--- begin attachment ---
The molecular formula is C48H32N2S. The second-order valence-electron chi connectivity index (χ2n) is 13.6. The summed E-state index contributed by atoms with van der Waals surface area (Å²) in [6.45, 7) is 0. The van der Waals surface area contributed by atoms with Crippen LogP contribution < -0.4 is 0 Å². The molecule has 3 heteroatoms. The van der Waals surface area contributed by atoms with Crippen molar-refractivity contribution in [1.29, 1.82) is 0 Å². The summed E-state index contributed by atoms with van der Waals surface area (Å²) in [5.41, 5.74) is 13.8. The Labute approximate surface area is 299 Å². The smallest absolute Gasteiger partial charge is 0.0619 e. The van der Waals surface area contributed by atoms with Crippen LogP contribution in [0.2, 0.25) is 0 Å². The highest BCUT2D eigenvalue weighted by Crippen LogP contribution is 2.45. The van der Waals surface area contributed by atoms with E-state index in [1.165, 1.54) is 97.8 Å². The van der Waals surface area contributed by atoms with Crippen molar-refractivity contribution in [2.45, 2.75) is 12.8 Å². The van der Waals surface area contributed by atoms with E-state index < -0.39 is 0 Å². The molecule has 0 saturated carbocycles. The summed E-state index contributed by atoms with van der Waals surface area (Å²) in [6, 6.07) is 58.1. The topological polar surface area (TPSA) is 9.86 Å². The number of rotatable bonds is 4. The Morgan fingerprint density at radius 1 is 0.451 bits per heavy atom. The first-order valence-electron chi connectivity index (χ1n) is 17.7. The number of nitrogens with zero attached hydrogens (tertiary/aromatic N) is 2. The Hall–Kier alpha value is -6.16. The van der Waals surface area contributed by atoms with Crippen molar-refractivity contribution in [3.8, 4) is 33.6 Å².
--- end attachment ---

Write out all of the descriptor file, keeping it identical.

The molecular formula is C48H32N2S. The second-order valence-electron chi connectivity index (χ2n) is 13.6. The summed E-state index contributed by atoms with van der Waals surface area (Å²) in [6.45, 7) is 0. The van der Waals surface area contributed by atoms with Crippen LogP contribution < -0.4 is 0 Å². The molecule has 3 heteroatoms. The van der Waals surface area contributed by atoms with Crippen molar-refractivity contribution in [1.29, 1.82) is 0 Å². The summed E-state index contributed by atoms with van der Waals surface area (Å²) in [5.41, 5.74) is 13.8. The Labute approximate surface area is 299 Å². The smallest absolute Gasteiger partial charge is 0.0619 e. The van der Waals surface area contributed by atoms with Crippen LogP contribution in [0.2, 0.25) is 0 Å². The highest BCUT2D eigenvalue weighted by Crippen LogP contribution is 2.45. The van der Waals surface area contributed by atoms with E-state index in [1.165, 1.54) is 97.8 Å². The van der Waals surface area contributed by atoms with Crippen molar-refractivity contribution in [2.45, 2.75) is 12.8 Å². The van der Waals surface area contributed by atoms with E-state index < -0.39 is 0 Å². The molecule has 0 saturated carbocycles. The summed E-state index contributed by atoms with van der Waals surface area (Å²) in [6, 6.07) is 58.1. The topological polar surface area (TPSA) is 9.86 Å². The number of rotatable bonds is 4. The Morgan fingerprint density at radius 1 is 0.451 bits per heavy atom. The first-order valence-electron chi connectivity index (χ1n) is 17.7. The number of nitrogens with zero attached hydrogens (tertiary/aromatic N) is 2. The Hall–Kier alpha value is -6.16. The van der Waals surface area contributed by atoms with Crippen molar-refractivity contribution in [3.8, 4) is 33.6 Å².